It’s New Years Eve, so let’s reflect, since that’s what people tend to do on this day each year.
2019 may have been for you a year of joy and fantastic momentum. Or perhaps it was more of a slog through the boggy areas of your life. Or maybe it was the hardest year you’ve ever experienced, one marked by loss, depression, illness, or strained relationships. If it’s been a fantastic year, maybe you’ll hear things like “How can you make next year even better?!” Or “What’s your next growth area going to be?” If it’s been a slow slog, perhaps you’ll hear “What have you learned from your struggles?” Or “Chin up, it’ll get better. Stay positive” If it’s been a year of heartache, you may hear things like, “It’s in the past, so don’t focus on what has happened, look toward the future.” Or “Here, try this, you’ll feel better.”
There is a lot of advice out there. Sometimes it’s helpful, sometimes it’s not. Growth mindset is fantastic. Until you’re too tired or too busy surviving to grow another inch. We cannot control how other people respond to our life story. But we can control how we do (most of the time – if you are struggling with mental illness or clinical depression this is not necessarily the case).
Whatever sort of year it has been, the things that happened in the last twelve months will always be with you. 2019 is part of your life experience, and it always will be, whether the events that transpired were worthy of celebration or a doorway to heart wrenching grief. You can continue striving, look for the next area of growth, or set your sights on what’s yet to come instead of lamenting what has happened – these things all have value, of course. (*In some circumstances they are more harmful than helpful.*) But no matter what has happened, you can also simply acknowledge the sort of year you’ve just navigated and gently set it down to be absorbed into the soil of your life.
Set it down, maybe even work it into the soil a bit (this is different than burying it never to be seen again..) so it can feed whatever it is that needs to happen next — even if what needs to happen next is completely unknown. Even if what needs to happen next isn’t something you would have chosen.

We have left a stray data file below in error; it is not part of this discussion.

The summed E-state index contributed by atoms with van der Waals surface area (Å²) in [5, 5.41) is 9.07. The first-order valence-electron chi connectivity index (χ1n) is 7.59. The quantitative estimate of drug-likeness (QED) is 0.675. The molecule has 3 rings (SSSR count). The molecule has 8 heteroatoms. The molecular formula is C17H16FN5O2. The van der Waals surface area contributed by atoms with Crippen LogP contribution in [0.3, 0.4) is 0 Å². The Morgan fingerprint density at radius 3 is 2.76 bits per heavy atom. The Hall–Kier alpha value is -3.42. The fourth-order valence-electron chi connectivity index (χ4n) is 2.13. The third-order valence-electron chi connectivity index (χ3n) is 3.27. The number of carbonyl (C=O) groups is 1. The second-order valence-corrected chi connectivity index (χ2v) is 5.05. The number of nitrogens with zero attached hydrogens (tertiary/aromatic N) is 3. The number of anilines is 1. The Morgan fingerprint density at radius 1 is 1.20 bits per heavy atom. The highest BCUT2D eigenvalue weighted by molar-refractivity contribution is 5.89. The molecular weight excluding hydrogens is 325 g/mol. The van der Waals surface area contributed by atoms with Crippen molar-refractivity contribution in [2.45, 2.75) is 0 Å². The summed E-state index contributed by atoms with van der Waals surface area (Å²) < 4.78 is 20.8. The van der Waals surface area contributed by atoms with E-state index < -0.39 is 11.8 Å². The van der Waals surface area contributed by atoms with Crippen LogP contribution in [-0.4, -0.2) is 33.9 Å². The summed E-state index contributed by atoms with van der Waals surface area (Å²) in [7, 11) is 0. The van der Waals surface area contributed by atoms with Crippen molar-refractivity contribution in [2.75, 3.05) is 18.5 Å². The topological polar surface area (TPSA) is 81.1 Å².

Zora Neale Hurston wrote, “There are some years that ask questions and some years that answer.” For most of us, I think the question years far outnumber the ones that answer. It can be tough to discern what sort of year it’s been until years later, because some questions take an awfully long time to answer. Answers are often quite different than anticipated. And answers even sometimes come in the form of another question.
However you are feeling here on the cusp of a new year, know this: You are not defined by what has happened to you or what you have achieved. You are not your trauma, or even your successes. Those things have plenty of impact on your life, of course, but they aren’t the core of who you are. You are a human being full of nuance and light and shadow and pain and healing, something hard to define with spoken language. You are a part of the Earth’s body, part of the human collective voice, part of a mystical universe experiencing life on a planet of blood and bone and soil.
Today’s invitation is this: Look at what has come to pass, set it down gently, and allow whatever parts of it you can to nourish you. Acknowledge what you can’t control, and identify what you can. Use the strength that you have, in the aspects of your life that you can control, to cultivate the life conditions you most need to thrive.
For more discussion about what it might mean to “Cultivate” in 2020, join us at 12 Tiny Things.